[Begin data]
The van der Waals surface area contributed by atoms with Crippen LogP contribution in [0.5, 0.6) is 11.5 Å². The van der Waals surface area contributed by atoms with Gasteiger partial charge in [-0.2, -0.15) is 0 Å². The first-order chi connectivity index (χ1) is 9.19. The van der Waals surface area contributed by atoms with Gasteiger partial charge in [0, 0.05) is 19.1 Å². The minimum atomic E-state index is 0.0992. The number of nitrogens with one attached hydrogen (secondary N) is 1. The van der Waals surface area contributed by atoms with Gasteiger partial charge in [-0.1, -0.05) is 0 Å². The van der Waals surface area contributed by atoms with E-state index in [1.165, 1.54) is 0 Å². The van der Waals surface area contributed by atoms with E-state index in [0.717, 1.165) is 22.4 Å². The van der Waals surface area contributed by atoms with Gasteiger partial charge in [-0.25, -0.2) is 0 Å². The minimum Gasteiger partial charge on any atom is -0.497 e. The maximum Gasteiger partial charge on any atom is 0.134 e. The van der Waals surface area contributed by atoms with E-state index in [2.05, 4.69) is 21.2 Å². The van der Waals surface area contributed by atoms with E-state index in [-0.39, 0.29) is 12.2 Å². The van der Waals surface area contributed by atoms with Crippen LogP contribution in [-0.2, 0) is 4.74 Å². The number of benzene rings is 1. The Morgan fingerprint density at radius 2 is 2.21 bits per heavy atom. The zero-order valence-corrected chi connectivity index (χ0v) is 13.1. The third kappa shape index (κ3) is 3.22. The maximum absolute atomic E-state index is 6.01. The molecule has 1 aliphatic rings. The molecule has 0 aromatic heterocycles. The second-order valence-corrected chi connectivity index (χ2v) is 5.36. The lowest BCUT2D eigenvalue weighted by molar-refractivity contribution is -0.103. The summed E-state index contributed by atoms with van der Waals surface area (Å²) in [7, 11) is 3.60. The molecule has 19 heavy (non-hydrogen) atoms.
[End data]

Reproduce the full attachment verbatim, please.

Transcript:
The van der Waals surface area contributed by atoms with Crippen LogP contribution in [0.5, 0.6) is 11.5 Å². The van der Waals surface area contributed by atoms with Gasteiger partial charge in [-0.2, -0.15) is 0 Å². The first-order chi connectivity index (χ1) is 9.19. The van der Waals surface area contributed by atoms with Gasteiger partial charge in [0, 0.05) is 19.1 Å². The minimum atomic E-state index is 0.0992. The number of nitrogens with one attached hydrogen (secondary N) is 1. The van der Waals surface area contributed by atoms with Gasteiger partial charge in [-0.1, -0.05) is 0 Å². The van der Waals surface area contributed by atoms with E-state index in [1.165, 1.54) is 0 Å². The van der Waals surface area contributed by atoms with E-state index in [0.717, 1.165) is 22.4 Å². The van der Waals surface area contributed by atoms with Gasteiger partial charge in [-0.25, -0.2) is 0 Å². The minimum Gasteiger partial charge on any atom is -0.497 e. The maximum Gasteiger partial charge on any atom is 0.134 e. The van der Waals surface area contributed by atoms with E-state index in [2.05, 4.69) is 21.2 Å². The van der Waals surface area contributed by atoms with E-state index in [-0.39, 0.29) is 12.2 Å². The van der Waals surface area contributed by atoms with Crippen LogP contribution in [-0.2, 0) is 4.74 Å². The number of benzene rings is 1. The Morgan fingerprint density at radius 2 is 2.21 bits per heavy atom. The zero-order valence-corrected chi connectivity index (χ0v) is 13.1. The third kappa shape index (κ3) is 3.22. The maximum absolute atomic E-state index is 6.01. The molecule has 1 aliphatic rings. The molecule has 0 aromatic heterocycles. The second-order valence-corrected chi connectivity index (χ2v) is 5.36. The lowest BCUT2D eigenvalue weighted by molar-refractivity contribution is -0.103. The summed E-state index contributed by atoms with van der Waals surface area (Å²) in [7, 11) is 3.60. The molecule has 19 heavy (non-hydrogen) atoms.